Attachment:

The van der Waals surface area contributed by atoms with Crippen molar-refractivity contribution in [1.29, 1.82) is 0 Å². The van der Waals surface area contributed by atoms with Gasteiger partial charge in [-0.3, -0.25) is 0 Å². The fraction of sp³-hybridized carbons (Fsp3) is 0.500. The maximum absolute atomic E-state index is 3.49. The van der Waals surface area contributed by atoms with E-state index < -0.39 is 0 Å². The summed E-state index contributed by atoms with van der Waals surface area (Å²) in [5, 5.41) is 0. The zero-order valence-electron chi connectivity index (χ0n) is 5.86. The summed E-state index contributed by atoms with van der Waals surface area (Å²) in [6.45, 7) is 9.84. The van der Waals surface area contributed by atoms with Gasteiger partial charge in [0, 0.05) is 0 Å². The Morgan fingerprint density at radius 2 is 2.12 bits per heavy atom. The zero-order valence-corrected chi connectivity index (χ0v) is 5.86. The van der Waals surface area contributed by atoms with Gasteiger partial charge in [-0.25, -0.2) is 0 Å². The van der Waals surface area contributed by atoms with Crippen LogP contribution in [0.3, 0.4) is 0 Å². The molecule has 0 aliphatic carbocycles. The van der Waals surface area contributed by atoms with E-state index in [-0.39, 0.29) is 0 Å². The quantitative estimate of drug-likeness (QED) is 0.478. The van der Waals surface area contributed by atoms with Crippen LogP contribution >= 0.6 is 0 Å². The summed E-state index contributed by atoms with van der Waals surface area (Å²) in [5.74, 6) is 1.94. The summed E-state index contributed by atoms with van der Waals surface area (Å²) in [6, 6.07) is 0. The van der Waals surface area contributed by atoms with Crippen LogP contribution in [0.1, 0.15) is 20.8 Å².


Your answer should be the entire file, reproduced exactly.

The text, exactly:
The van der Waals surface area contributed by atoms with Crippen molar-refractivity contribution in [1.29, 1.82) is 0 Å². The van der Waals surface area contributed by atoms with Gasteiger partial charge in [-0.3, -0.25) is 0 Å². The fraction of sp³-hybridized carbons (Fsp3) is 0.500. The maximum absolute atomic E-state index is 3.49. The van der Waals surface area contributed by atoms with E-state index < -0.39 is 0 Å². The summed E-state index contributed by atoms with van der Waals surface area (Å²) in [5, 5.41) is 0. The zero-order valence-electron chi connectivity index (χ0n) is 5.86. The summed E-state index contributed by atoms with van der Waals surface area (Å²) in [6.45, 7) is 9.84. The van der Waals surface area contributed by atoms with Gasteiger partial charge in [0, 0.05) is 0 Å². The Morgan fingerprint density at radius 2 is 2.12 bits per heavy atom. The zero-order valence-corrected chi connectivity index (χ0v) is 5.86. The van der Waals surface area contributed by atoms with Gasteiger partial charge in [-0.25, -0.2) is 0 Å². The van der Waals surface area contributed by atoms with Crippen LogP contribution in [0.3, 0.4) is 0 Å². The molecule has 0 aliphatic carbocycles. The van der Waals surface area contributed by atoms with E-state index in [-0.39, 0.29) is 0 Å². The quantitative estimate of drug-likeness (QED) is 0.478. The van der Waals surface area contributed by atoms with Crippen LogP contribution >= 0.6 is 0 Å². The summed E-state index contributed by atoms with van der Waals surface area (Å²) in [5.74, 6) is 1.94. The summed E-state index contributed by atoms with van der Waals surface area (Å²) in [6, 6.07) is 0. The van der Waals surface area contributed by atoms with Crippen LogP contribution in [0.1, 0.15) is 20.8 Å².